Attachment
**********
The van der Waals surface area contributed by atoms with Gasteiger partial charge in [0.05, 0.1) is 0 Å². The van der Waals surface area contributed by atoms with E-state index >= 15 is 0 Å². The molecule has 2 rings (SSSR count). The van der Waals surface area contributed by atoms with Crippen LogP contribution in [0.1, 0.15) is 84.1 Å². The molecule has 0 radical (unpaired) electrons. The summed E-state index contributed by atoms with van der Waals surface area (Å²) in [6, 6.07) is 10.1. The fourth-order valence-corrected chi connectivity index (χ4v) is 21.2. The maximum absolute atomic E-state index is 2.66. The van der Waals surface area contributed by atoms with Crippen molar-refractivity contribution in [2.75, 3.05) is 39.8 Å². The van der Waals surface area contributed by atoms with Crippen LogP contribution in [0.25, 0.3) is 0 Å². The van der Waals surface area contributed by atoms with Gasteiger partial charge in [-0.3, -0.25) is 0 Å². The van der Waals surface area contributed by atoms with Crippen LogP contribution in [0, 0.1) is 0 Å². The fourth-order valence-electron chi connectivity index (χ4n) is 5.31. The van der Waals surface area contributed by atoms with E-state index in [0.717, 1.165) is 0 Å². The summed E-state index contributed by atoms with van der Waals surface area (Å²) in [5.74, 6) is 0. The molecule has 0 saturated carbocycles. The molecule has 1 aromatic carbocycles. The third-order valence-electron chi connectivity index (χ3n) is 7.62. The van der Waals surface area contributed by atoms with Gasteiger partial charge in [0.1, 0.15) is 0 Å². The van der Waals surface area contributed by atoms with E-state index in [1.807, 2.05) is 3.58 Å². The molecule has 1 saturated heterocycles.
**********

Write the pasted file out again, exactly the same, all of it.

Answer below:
The van der Waals surface area contributed by atoms with Gasteiger partial charge in [0.05, 0.1) is 0 Å². The van der Waals surface area contributed by atoms with E-state index >= 15 is 0 Å². The molecule has 2 rings (SSSR count). The van der Waals surface area contributed by atoms with Crippen LogP contribution in [0.1, 0.15) is 84.1 Å². The molecule has 0 radical (unpaired) electrons. The summed E-state index contributed by atoms with van der Waals surface area (Å²) in [6, 6.07) is 10.1. The fourth-order valence-corrected chi connectivity index (χ4v) is 21.2. The maximum absolute atomic E-state index is 2.66. The van der Waals surface area contributed by atoms with Crippen molar-refractivity contribution in [2.75, 3.05) is 39.8 Å². The van der Waals surface area contributed by atoms with Crippen LogP contribution in [0.25, 0.3) is 0 Å². The van der Waals surface area contributed by atoms with Gasteiger partial charge in [-0.3, -0.25) is 0 Å². The van der Waals surface area contributed by atoms with Crippen LogP contribution in [0, 0.1) is 0 Å². The fourth-order valence-electron chi connectivity index (χ4n) is 5.31. The van der Waals surface area contributed by atoms with E-state index in [0.717, 1.165) is 0 Å². The summed E-state index contributed by atoms with van der Waals surface area (Å²) in [5.74, 6) is 0. The molecule has 0 saturated carbocycles. The molecule has 1 aromatic carbocycles. The third-order valence-electron chi connectivity index (χ3n) is 7.62. The van der Waals surface area contributed by atoms with Gasteiger partial charge in [0.1, 0.15) is 0 Å². The van der Waals surface area contributed by atoms with E-state index in [1.807, 2.05) is 3.58 Å². The molecule has 1 saturated heterocycles.